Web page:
What is data reconciliation and what is it used for in finance?

5 mins

Data reconciliation (DR) is a term that describes the phase of a data migration during which the destination data is compared to the original source data to confirm that the migration architecture has successfully transferred the data.

  • Missing records
  • Missing values
  • Incorrect values
  • Duplicated records
  • Badly formatted values
  • Broken relationships across tables or systems

Without the data reconciliation step, these errors can go unreported, causing significant harm to the overall quality of your data, erroneous insights, and customer service concerns.

Reconciliation in finance

Reconciliation in finance is the process of comparing different accounts, amounts, data points, etc. to find out if they are matching or to explain why there are differences between them.

A business entity is mandated to periodically compare two related sets of accounting records to check if figures are correct or are in agreement. Any difference between two figures/data points should be double-checked and, if needed, rectified. The Oxford Dictionary of Accounting defines reconciliation as “a procedure for confirming the reliability of a company’s accounting records by regularly comparing (balances of transactions). An account reconciliation may be prepared on a daily, monthly, or annual basis.”

What is reconciliation in accounting?

Account reconciliation is an important internal control mechanism in the financial reporting process of every institution. Public companies are required to perform the reconciliation process as part of their financial close. Account reconciliation is primarily used for explaining how two financial records or account balances are in sync or out of sync. Certain differences in accounts occur because of the timing of payments and deposits and they can be easily rectified. However, there are also certain situations of unexplained or mysterious discrepancies that require serious efforts to rectify. These discrepancies can be indicators of fraud or cooking the books, and serious investigation may be needed to figure out the truth behind them.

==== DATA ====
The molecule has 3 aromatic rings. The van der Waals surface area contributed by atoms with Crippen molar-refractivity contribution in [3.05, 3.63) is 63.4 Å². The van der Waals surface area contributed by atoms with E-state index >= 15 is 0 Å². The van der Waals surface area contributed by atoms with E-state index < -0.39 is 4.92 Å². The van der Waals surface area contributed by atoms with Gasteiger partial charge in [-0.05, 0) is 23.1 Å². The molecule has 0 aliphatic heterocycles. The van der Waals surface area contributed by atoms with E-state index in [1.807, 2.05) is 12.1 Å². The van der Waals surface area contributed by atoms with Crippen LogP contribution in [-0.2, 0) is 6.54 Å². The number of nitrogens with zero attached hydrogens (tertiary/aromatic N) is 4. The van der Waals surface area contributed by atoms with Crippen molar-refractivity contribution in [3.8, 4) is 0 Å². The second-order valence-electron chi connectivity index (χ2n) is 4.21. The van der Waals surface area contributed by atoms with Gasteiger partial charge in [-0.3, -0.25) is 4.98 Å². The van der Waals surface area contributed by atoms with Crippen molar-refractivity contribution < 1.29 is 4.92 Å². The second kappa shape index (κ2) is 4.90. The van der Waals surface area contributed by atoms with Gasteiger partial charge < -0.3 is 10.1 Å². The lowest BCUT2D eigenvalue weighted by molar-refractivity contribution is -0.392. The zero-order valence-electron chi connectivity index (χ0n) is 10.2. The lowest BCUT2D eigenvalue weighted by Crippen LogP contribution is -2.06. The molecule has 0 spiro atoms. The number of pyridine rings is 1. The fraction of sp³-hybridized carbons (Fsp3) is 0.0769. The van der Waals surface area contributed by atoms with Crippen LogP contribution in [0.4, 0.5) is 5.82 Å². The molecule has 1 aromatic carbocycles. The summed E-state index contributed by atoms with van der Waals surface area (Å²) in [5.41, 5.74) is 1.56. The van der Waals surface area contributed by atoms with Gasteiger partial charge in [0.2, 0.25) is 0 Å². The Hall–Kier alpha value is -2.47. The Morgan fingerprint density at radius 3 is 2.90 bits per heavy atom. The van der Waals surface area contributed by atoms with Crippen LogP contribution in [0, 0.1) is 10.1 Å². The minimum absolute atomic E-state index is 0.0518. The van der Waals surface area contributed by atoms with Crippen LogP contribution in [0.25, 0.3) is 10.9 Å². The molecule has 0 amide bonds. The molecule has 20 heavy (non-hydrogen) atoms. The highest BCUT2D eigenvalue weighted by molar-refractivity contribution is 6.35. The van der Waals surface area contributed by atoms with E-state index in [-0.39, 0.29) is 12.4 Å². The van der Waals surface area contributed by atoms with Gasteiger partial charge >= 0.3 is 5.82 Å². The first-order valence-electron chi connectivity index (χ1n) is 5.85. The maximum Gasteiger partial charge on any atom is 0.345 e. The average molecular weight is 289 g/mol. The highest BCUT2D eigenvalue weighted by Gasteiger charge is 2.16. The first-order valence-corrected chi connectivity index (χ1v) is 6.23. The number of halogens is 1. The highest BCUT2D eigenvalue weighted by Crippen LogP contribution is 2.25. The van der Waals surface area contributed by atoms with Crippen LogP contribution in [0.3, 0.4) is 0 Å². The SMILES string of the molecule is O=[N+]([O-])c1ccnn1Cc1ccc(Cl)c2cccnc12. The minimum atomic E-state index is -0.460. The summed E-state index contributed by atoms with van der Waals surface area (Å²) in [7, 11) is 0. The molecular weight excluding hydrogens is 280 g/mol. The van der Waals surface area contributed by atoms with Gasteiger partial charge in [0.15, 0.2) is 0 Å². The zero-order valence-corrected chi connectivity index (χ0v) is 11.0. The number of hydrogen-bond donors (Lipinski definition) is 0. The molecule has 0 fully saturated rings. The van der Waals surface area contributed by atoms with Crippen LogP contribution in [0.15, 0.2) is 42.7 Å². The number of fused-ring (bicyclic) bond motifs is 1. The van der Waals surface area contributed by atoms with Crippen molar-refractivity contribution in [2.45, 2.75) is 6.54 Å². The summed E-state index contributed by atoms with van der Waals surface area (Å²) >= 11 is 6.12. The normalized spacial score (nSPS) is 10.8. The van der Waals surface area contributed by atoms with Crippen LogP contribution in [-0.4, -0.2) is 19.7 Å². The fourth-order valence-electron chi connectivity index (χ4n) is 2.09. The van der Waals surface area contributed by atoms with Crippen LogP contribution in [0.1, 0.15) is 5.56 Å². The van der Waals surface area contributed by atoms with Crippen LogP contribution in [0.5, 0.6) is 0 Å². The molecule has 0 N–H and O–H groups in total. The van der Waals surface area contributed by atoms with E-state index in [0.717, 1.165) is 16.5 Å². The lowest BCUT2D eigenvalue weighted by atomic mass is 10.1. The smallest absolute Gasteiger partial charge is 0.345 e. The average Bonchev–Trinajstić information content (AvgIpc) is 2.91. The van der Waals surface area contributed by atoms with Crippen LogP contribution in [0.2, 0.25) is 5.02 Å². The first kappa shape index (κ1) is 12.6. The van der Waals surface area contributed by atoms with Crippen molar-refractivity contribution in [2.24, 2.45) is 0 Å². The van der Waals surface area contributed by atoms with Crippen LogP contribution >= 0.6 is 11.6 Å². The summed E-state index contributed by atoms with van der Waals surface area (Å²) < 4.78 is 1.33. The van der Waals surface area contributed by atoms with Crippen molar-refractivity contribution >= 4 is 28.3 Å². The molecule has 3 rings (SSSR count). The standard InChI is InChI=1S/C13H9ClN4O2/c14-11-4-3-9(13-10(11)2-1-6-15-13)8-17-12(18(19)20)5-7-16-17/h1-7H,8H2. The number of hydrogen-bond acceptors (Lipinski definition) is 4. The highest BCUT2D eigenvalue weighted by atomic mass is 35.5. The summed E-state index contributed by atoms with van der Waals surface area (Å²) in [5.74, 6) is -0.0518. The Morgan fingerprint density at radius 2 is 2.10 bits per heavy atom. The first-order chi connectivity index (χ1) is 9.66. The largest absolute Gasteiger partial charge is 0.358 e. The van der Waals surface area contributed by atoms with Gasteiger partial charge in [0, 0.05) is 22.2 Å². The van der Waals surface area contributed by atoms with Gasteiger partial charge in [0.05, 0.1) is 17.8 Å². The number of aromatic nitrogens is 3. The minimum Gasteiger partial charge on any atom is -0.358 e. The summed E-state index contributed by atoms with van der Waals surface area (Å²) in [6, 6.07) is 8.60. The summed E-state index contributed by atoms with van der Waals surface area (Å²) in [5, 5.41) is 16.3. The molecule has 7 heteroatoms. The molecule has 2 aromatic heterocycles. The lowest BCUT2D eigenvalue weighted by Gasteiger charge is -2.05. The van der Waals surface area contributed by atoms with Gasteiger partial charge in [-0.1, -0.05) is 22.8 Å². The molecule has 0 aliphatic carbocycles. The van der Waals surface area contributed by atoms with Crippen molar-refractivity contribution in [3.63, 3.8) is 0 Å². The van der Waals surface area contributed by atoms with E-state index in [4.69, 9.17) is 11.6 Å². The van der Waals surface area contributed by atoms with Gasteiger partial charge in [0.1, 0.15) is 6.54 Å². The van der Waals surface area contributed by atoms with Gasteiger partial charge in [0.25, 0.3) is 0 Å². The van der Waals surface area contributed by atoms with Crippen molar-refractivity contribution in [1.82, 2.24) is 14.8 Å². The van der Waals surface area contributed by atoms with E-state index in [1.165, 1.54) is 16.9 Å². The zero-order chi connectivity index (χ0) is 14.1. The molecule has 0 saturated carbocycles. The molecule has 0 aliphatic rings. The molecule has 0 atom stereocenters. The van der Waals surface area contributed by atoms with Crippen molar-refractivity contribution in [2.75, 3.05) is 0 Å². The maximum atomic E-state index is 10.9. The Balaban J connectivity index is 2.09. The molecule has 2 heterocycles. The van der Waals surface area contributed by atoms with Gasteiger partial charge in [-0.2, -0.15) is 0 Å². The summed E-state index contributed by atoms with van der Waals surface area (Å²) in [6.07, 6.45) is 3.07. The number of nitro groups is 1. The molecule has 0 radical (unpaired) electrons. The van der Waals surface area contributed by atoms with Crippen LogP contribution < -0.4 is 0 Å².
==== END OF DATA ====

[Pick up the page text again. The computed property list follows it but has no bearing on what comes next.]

According to the Generally Accepted Accounting Principles (GAAP), carrying out proper account reconciliation will provide accuracy and consistency in financial accounts. The process is necessary to ensure that all cash outlays and inlays match between cash flow statements and income statements. According to GAAP, account reconciliation is to be done through account conversion or double-entry accounting.

Understanding banking reconciliation

Banking reconciliation is the process by which the bank account balance in an entity’s books of account is reconciled to the balance reported by the financial institution in the most recent bank statement. Bank reconciliations are usually done by comparing the bank reconciliation statements provided by financial institutions with the entities internal books of account. For the use of big institutions with a large number of transactions, banks usually provide a spreadsheet format of transactions to be used by those institutions’ accounting software.

Discrepancies in accounts can happen due to a number of reasons, including: